'Sailing boats' or 'boats sailing'

amanda_45

Senior Member
Persian
the following question was in my exam but I doubt on one thing:
what is the difference between number 1 and number 2?

:thumbsup: When you are at the beach, you can see ___________on blue water.

1)sailing boats
2)boats sailing

:confused:number 2 was written in question but i don't know why isn't number 1 written?

:tick:(original question in my exam: When you are at the beach, you can see boats _____ sailing______on blue water.)
 
Last edited:
  • Cagey

    post mod (English Only / Latin)
    English - US
    Did you copy them exactly?
    If the first choice was written with a capital letter -- Sailing boats -- then it should have been the first word in a sentence. It would not fit in the blank, because that is not the beginning of the sentence.
     

    entangledbank

    Senior Member
    English - South-East England
    They both fit there. It's hard to say why 'boats sailing' sounds better. A 'sailing boat' is a kind of boat - like a rowing boat, a canoe, a motor yacht, or an ocean liner. So you can see various things at the beach: sand, swimmers, sailing boats, yachts, piers, jellyfish, etc. Some of these are on land, some are in the water (boats, swimmers, jellyfish). 'On the water' is less commonly used. Swimmers and fish are in the water (even when they're at the surface and you can see them from land), but boats can be described as sailing on the water. So that word 'on' in your sentence suggests you need the verb sailing: 'boats sailing' are not a kind of boat, they're 'boats' and what they're doing is 'sailing', an action. Boats sailing on the water = Boats which are sailing on the water.
     

    amanda_45

    Senior Member
    Persian
    They both fit there. It's hard to say why 'boats sailing' sounds better. A 'sailing boat' is a kind of boat - like a rowing boat, a canoe, a motor yacht, or an ocean liner. So you can see various things at the beach: sand, swimmers, sailing boats, yachts, piers, jellyfish, etc. Some of these are on land, some are in the water (boats, swimmers, jellyfish). 'On the water' is less commonly used. Swimmers and fish are in the water (even when they're at the surface and you can see them from land), but boats can be described as sailing on the water. So that word 'on' in your sentence suggests you need the verb sailing: 'boats sailing' are not a kind of boat, they're 'boats' and what they're doing is 'sailing', an action. Boats sailing on the water = Boats which are sailing on the water.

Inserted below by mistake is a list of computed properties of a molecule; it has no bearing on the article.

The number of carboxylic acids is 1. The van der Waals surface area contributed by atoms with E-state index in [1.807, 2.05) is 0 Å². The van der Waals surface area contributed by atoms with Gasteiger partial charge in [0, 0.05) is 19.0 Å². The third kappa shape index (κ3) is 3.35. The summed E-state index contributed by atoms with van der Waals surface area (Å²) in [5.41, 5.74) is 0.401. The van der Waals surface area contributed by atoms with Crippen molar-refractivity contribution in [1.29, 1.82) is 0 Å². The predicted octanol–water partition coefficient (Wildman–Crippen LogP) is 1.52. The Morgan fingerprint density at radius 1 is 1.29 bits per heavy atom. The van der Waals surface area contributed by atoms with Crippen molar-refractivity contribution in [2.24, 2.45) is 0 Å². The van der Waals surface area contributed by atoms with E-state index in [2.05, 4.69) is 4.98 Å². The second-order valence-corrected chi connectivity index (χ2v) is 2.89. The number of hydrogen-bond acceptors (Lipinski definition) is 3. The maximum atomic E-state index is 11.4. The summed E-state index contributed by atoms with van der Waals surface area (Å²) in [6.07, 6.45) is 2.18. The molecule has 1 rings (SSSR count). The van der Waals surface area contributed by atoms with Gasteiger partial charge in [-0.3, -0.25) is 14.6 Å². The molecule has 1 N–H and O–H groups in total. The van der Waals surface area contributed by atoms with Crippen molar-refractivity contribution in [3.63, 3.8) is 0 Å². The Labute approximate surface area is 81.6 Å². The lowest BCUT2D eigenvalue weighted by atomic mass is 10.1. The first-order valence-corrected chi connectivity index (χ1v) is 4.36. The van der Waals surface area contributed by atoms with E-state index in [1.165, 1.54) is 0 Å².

Best answer, thanks
     

    Language Hound

    Senior Member
    American English
    To my American ear, sailing boats sounds definitely wrong.
    If I heard that in the sentence, I would think that the person
    meant to say "sailboats."
    For me, #2 (boats sailing) is the correct answer.

    Apparently, this is an AE-BE difference.
    The entry for "sailboat" from the Oxford Dictionaries (U.S. Dictionary) Online:
    NOUN
    North American
    A boat propelled by sails.

    Below that, if you click on
    Definition of sailboat in: The British & World English dictionary,
    you can read the following:
    NOUN
    North American term for sailing boat.
     

    entangledbank

    Senior Member
    English - South-East England
    Yes, there's a certain tendency for BrE to use longer expressions like sailing boat, rowing boat, frying pan, racing car, where AmE uses single words sailboat, rowboat, frypan, racecar. But it varies with individual words, I think: rowboat and frypan also sound quite natural to me, and sailboat is okay, whereas racecar sounds quite wrong.
     
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